WM is caused when a certain type of white blood cell – called B-cells – develops incorrectly.

WM is caused when a certain type of white blood cell – called B-cells – develops incorrectly. Even though these abnormal cells aren’t of use to the body, they keep on multiplying until they crowd out the other useful blood cells. This build-up of abnormal B-cells creates some of the common symptoms felt by people with WM, such as fatigue, increased infections and unexplained bruising.

On this page we’ll break down the science of WM so you can understand what’s happening to cause your symptoms.

Your blood

Waldenstrom’s macroglobulinaemia is a type of lymphoma – a type of blood cancer. Therefore, to understand Waldenstrom’s macroglobulinaemia, it’s good to have a basic knowledge of blood.

Blood carries red cells, white cells and platelets, which all have distinct jobs. Red blood cells carry oxygen around your body, white blood cells fight infections, and platelets help the blood clot, causing scabs when you cut yourself.

Lymphoma is a type of cancer that develops in a type of white blood cell called lymphocytes.


There are different types of white blood cells. B-cells are one type. B-cells develop in your bone marrow and turn into plasma cells. These plasma cells then produce antibodies, which help fight infection.

In people with WM, B-cells develop incorrectly. These abnormal B-cells, called ‘lymphoplasmacytic cells’ or LPL cells, can’t do their job properly in fighting infection.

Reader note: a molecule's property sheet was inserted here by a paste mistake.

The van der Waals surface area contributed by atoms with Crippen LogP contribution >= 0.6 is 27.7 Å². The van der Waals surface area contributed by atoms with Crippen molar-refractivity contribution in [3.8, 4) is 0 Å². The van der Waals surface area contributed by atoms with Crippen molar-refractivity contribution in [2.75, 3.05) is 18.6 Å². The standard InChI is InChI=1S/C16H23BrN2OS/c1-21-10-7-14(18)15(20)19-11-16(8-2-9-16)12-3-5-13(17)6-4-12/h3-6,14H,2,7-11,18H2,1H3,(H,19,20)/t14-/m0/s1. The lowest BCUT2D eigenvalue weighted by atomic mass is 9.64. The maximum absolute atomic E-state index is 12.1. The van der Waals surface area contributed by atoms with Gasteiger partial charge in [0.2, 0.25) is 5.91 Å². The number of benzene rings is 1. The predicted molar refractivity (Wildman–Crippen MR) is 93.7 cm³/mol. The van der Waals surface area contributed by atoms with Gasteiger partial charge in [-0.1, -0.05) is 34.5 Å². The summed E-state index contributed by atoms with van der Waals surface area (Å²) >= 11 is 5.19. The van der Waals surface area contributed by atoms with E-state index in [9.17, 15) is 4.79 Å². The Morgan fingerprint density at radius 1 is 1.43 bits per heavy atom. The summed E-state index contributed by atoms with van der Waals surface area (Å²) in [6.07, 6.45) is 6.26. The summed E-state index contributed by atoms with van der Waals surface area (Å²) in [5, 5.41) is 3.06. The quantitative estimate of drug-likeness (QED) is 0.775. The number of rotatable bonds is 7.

The abnormal cells build up over time and may crowd out the healthy red blood cells, white blood cells and platelets. You may start to feel symptoms – like tiredness, bruising easily or getting recurrent infections – because your body now doesn’t have the resources of healthy cells to carry enough oxygen around your body (red blood cells), fight infections (white blood cells) and heal from bumps and cuts (platelets).

LPL cells may gather in the lymph nodes – also known as glands – and you might experience swollen tissue or lumps in these areas (like the neck, under the arms, or groin), but this isn’t common in people with WM.


The antibodies that B-cells produce to fight infection are made up of proteins. The largest type of protein is called IgM. In people with Waldenstrom’s macroglobulinaemia, the abnormal B-cells – the LPL cells – produce large amounts of abnormal IgM.

You may get symptoms – like headaches, dizziness or shortness of breath – due to the high levels of IgM making your blood thicker (known as hyperviscosity).

People with non-IgM lymphoplasmacytic lymphoma (LPL), as opposed to WM, don’t have abnormal levels of IgM. Read more about lymphoplasmacytic lymphoma.

Why does Waldenstrom’s macroglobulinaemia develop?

We aren’t certain why some people develop WM. The Rory Morrison WMUK Registry is an important tool in helping us learn more about the disease, who develops it and the reasons behind this.

9 out of 10 people with WM have mutation in a gene called MYD88, and 1 in 3 have a mutation in another gene called CXCR4. Scientists are looking into if these mutations have anything to do with the development of WM, and if they can help with creating new, more effective treatments.

Having a family member who has WM, another type of lymphoma that develops in the B-cells, or chronic lymphocytic lymphoma (CLL) may increase your chances of developing WM yourself. However this chance is still very low and most family members do not develop WM or any other type of lymphoma.

Read more about WM Research